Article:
Cleveland’s Ubaldo Jimenez was banned five games by the league Monday for intentionally throwing a pitch at Rockies shortstop Troy Tulowitzki on Sunday.
Jimenez was not ejected from Sunday’s game, even though it was obvious he meant to drill Tulowitzki. The benches cleared after the incident, though order was quickly restored. Tulo was taken for X-rays on a bruised left elbow, but they came back negative and he’s still expected to be ready for Opening Day.
Jimenez, who said he did no wrong, is likely to appeal the suspension. However, it’d be for the best if he serves it right away. The Indians have Friday off, so they can use a four-man rotation for the first five games of the season and then have Jimenez start the sixth game on April 11. Opening Day starter Justin Masterson would pitch Thursday and Tuesday in that scenario.
Alex Pavlovic of NBC Sports Bay Area hints that the Giants may be done with outfielder Hunter Pence. It’s not clear just how seriously the club is contemplating such a decision, but there are six days remaining on Pence’s rehab assignment, at which point they’ll be able to recall him, reassign him to the minors or release him.
The 35-year-old outfielder has struggled to make a full recovery after spraining his right thumb during the first week of the season. Pence bounced back for a 17-game run with the Giants in April, during which he slashed a meager .172/.197/.190 with one double and one stolen base in 61 plate appearances, but was eventually placed on the disabled list with recurring soreness in his finger. He currently sports a promising .318/.359/.388 batting line with four extra-base hits (including a grand slam) over 92 PA in Triple-A Sacramento.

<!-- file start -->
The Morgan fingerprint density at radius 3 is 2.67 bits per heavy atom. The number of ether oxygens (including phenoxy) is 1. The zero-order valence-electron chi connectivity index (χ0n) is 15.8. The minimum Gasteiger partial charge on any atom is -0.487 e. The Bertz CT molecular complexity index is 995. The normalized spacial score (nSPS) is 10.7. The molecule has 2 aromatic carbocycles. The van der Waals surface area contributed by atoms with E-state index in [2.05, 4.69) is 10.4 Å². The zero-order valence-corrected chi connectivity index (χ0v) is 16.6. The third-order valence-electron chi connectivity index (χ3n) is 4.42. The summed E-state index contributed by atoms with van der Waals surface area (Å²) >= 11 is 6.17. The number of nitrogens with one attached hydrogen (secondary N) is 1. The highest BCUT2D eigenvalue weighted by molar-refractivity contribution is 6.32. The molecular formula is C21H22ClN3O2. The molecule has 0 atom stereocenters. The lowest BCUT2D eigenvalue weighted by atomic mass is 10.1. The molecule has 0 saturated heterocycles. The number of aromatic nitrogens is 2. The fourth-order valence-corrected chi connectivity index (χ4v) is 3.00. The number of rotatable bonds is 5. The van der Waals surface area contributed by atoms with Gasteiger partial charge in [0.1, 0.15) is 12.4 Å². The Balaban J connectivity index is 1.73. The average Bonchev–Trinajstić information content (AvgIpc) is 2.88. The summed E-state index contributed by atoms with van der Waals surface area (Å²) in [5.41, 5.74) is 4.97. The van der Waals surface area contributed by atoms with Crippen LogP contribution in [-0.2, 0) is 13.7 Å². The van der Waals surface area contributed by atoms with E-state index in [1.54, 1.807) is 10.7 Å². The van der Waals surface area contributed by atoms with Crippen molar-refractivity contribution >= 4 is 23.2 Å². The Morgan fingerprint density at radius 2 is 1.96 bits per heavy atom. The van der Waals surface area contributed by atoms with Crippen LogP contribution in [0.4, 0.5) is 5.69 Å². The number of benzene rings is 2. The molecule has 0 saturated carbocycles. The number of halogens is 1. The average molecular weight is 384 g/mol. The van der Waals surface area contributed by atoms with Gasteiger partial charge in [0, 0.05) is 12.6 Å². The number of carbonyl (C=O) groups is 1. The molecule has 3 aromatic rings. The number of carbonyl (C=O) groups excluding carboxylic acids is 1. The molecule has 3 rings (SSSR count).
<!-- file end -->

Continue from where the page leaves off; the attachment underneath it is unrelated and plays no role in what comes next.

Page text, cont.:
Despite his recent resurgence in Triple-A, the Giants may not need the additional outfield depth just yet. Mac Williamson, who was recalled in the wake of Pence’s DL assignment, has already cemented the starting role in left field and is off to a strong start at the plate as well. Of course, if the Giants decide to say a premature goodbye to their veteran outfielder (who, it should be said, helped them to two World Series championships over the last seven seasons), it’ll cost them the remaining balance on his $18.5 million salary for 2018.